summary: Taking an SSRI and having the “long” SERT serotonin genetic variant reduces SERT activity in the mitral valve, leading to degenerative mitral regurgitation, one of the most common valvular heart diseases.
The neurotransmitter serotonin can negatively affect the mitral valve of the heart, contributing to a heart condition known as degenerative mitral regurgitation, according to a new multicenter study involving researchers from the Children’s Heart Valve Center at Children’s Hospital of Philadelphia.
The study, which was co-led by CHOP’s Robert J. Levy, Columbia University MD’s Giovanni Ferrari, and also involved collaborators at the University of Pennsylvania and Valley Hospital Heart Institute, was recently published in Translational Medicine Sciences.
Degenerative mitral valve regurgitation is one of the most common heart valve diseases. A healthy mitral valve tightly closes the opening between the left atrium and left ventricle when the heart contracts. With degenerative mitral regurgitation, the mitral valve becomes deformed, and the valve can’t close completely when the heart contracts, allowing some blood to leak backward into the left atrium. This abnormal flow of blood is called regurgitation.
Although patients initially do not have symptoms, over time the mitral valve becomes thickened and deformed, and patients gradually feel tired and short of breath. Because the pumping becomes less efficient due to this leakage, the heart needs to work harder. This extra work of the heart eventually leads to congestive heart failure.
Some medications can relieve symptoms and prevent complications, but they do not treat the underlying cause. If mitral valve prolapse becomes severe, surgery to repair or replace the mitral valve is required.
To better understand the factors that contribute to disease progression, CHOP researchers and collaborators analyzed data from more than 9,000 patients who underwent surgery for degenerative mitral valve disease and evaluated 100 human mitral valve biopsies, in addition to studying mouse models.
Researchers found that taking selective serotonin reuptake inhibitors (SSRIs) — the most commonly prescribed antidepressant — was associated with severe mitral valve regurgitation, which required surgery at a younger age than those not taking SSRIs.
In animal models, they found that normal mice treated with high doses of SSRIs developed thickened mitral valves. They also found that mice lacking the serotonin transporter (SERT) gene, the target of SSRIs–which transport serotonin into cells, where it can’t bind to receptors and transmit signals–developed thicker mitral valves.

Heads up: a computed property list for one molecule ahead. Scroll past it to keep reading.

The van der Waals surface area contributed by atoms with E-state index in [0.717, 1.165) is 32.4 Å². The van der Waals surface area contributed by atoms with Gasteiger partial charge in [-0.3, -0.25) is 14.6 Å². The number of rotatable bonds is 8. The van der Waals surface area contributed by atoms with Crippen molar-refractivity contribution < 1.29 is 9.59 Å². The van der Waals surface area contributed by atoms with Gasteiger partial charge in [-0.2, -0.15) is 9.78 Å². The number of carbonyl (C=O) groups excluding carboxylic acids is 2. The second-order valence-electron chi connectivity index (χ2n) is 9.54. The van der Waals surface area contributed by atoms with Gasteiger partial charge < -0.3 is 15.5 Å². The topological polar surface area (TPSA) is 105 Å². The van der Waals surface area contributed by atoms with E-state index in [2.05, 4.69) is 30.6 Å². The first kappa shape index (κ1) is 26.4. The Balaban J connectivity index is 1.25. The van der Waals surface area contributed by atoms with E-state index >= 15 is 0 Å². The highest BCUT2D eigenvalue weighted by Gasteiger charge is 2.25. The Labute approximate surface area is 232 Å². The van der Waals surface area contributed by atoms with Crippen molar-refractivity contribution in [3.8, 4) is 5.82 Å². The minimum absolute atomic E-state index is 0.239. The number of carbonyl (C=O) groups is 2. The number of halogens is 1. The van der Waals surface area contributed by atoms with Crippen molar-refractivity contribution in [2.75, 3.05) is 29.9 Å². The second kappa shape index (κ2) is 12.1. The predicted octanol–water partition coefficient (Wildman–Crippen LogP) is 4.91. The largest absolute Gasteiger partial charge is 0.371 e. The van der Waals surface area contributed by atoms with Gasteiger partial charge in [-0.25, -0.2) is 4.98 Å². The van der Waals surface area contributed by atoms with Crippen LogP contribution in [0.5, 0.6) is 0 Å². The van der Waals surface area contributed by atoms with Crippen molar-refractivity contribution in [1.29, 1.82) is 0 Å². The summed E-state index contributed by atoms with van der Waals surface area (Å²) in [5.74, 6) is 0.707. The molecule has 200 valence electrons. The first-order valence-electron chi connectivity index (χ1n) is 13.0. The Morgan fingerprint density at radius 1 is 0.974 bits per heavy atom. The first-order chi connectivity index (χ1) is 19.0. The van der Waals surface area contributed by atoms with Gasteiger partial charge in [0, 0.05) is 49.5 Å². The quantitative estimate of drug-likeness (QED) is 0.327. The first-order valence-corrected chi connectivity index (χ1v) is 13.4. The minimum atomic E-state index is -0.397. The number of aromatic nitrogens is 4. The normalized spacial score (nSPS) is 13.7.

Through genetic analysis, the researchers identified genetic variants in a region of the SERT gene (5HTTLPR) that affect the extent of SERT activity. Patients with two copies of the “long” variation of the gene that makes SERT less active — one copy from the mother and the other from the father — had much lower SERT activity and required surgery more often.
Patients with this “long” type were more likely to react to serotonin in a way that could alter the shape of the mitral valve. In addition, ‘long’ mitral valve cells were more sensitive to SSRI treatment than cells from other variants.
The authors note that they did not find an adverse effect of normal doses of SSRIs and that a healthy mitral valve may tolerate a low SERT level without deformation, as it is unlikely that a low SERT level would cause mitral valve degeneration by itself. They suspect that once the mitral valve begins to deteriorate, it may be more susceptible to serotonin and lower SERT.
Levy, a cardiologist at the Heart Center and chair of the William J. Children’s Hospital of Philadelphia.
“We suggest that assessing patients with degenerative mitral regurgitation known to have potentially low SERT activity by genotyping them for 5HTTLPR may help identify patients who may need mitral valve surgery early.”
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“Decreased serotonin transporter activity in the mitral valve contributes to the development of degenerative mitral regurgitationWritten by Estibaliz Castillero et al. Translational Medicine Sciences
Decreased serotonin transporter activity in the mitral valve contributes to the development of degenerative mitral regurgitation
Degenerative mitral valve regurgitation (MR) is a highly prevalent heart disease that requires surgery in severe cases. Here, we show that decreased serotonin transporter (SERT) activity accelerates MV remodeling and progression to MR.
Through studies of a cohort of patients with MRI, we show that selective serotonin reuptake inhibitors (SSRIs) are used and Sirte The 5-HTTLPR LL inducible polymorphism has been associated with MV surgery at a younger age.
Functional characterization of 122 human MV samples, in conjunction with in vivo studies Sirte– / – Mice and wild-type mice treated with SSRI fluoxetine, showed that diminished SERT activity in MV interstitial cells (MVICs) contributed to MRI pathophysiology through enhanced serotonin receptor (HTR) signaling.
SERT activity was decreased in LL MVICs in part due to decreased membrane localization of SERT. In rats, or fluoxetine treatment Sirte Knockdown resulted in thick MV leaflets.
Likewise, the silencing Sirte in normal human MVICs led to up-regulation of transforming growth factor-β1 (TGFB1) and collagen (COL1A1) in the presence of serotonin. In addition, treatment of MVICs with fluoxetine not only directly inhibited SERT activity, but also decreased Sirte expression and increase HTR2B expression.
It was also associated with increased fluoxetine treatment and the LL genotype COL1A1 In the presence of serotonin in MVICs, these effects were attenuated by HTR2B inhibition.
These findings suggest that assessment of both 5-HTTLPR genotype and SERT inhibitor therapies may be useful tools for the classification of patients with MV disease to estimate the likelihood of rapid disease progression.